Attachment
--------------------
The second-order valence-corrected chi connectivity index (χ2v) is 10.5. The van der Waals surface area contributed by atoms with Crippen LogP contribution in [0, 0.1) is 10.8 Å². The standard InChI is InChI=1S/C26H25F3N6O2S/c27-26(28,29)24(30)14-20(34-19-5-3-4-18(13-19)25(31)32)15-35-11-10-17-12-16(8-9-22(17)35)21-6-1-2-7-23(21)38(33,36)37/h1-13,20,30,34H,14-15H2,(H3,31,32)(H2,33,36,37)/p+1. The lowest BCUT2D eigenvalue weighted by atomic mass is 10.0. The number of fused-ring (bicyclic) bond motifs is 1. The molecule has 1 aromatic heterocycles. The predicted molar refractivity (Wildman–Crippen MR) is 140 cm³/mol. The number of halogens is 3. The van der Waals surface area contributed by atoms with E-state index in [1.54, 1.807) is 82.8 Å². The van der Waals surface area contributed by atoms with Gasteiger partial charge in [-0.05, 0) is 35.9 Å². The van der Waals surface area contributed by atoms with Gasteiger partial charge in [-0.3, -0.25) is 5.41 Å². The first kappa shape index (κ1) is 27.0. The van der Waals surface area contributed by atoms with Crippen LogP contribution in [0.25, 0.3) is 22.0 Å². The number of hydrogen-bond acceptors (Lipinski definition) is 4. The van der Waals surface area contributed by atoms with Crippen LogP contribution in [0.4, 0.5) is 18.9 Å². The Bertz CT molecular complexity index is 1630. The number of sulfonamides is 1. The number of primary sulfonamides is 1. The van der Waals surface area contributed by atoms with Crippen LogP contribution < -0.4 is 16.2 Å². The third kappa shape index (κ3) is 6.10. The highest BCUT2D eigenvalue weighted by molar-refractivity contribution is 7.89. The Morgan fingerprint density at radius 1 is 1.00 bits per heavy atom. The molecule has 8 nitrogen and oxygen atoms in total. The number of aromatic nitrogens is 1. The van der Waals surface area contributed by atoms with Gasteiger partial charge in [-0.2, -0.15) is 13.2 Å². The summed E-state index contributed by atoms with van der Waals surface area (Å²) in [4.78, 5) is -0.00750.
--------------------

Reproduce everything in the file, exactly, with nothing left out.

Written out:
The second-order valence-corrected chi connectivity index (χ2v) is 10.5. The van der Waals surface area contributed by atoms with Crippen LogP contribution in [0, 0.1) is 10.8 Å². The standard InChI is InChI=1S/C26H25F3N6O2S/c27-26(28,29)24(30)14-20(34-19-5-3-4-18(13-19)25(31)32)15-35-11-10-17-12-16(8-9-22(17)35)21-6-1-2-7-23(21)38(33,36)37/h1-13,20,30,34H,14-15H2,(H3,31,32)(H2,33,36,37)/p+1. The lowest BCUT2D eigenvalue weighted by atomic mass is 10.0. The number of fused-ring (bicyclic) bond motifs is 1. The molecule has 1 aromatic heterocycles. The predicted molar refractivity (Wildman–Crippen MR) is 140 cm³/mol. The number of halogens is 3. The van der Waals surface area contributed by atoms with E-state index in [1.54, 1.807) is 82.8 Å². The van der Waals surface area contributed by atoms with Gasteiger partial charge in [-0.05, 0) is 35.9 Å². The van der Waals surface area contributed by atoms with Gasteiger partial charge in [-0.3, -0.25) is 5.41 Å². The first kappa shape index (κ1) is 27.0. The van der Waals surface area contributed by atoms with Crippen LogP contribution in [0.25, 0.3) is 22.0 Å². The number of hydrogen-bond acceptors (Lipinski definition) is 4. The van der Waals surface area contributed by atoms with Crippen LogP contribution in [0.4, 0.5) is 18.9 Å². The Bertz CT molecular complexity index is 1630. The number of sulfonamides is 1. The number of primary sulfonamides is 1. The van der Waals surface area contributed by atoms with Crippen LogP contribution < -0.4 is 16.2 Å². The third kappa shape index (κ3) is 6.10. The highest BCUT2D eigenvalue weighted by molar-refractivity contribution is 7.89. The Morgan fingerprint density at radius 1 is 1.00 bits per heavy atom. The molecule has 8 nitrogen and oxygen atoms in total. The number of aromatic nitrogens is 1. The van der Waals surface area contributed by atoms with Gasteiger partial charge in [-0.2, -0.15) is 13.2 Å². The summed E-state index contributed by atoms with van der Waals surface area (Å²) in [4.78, 5) is -0.00750.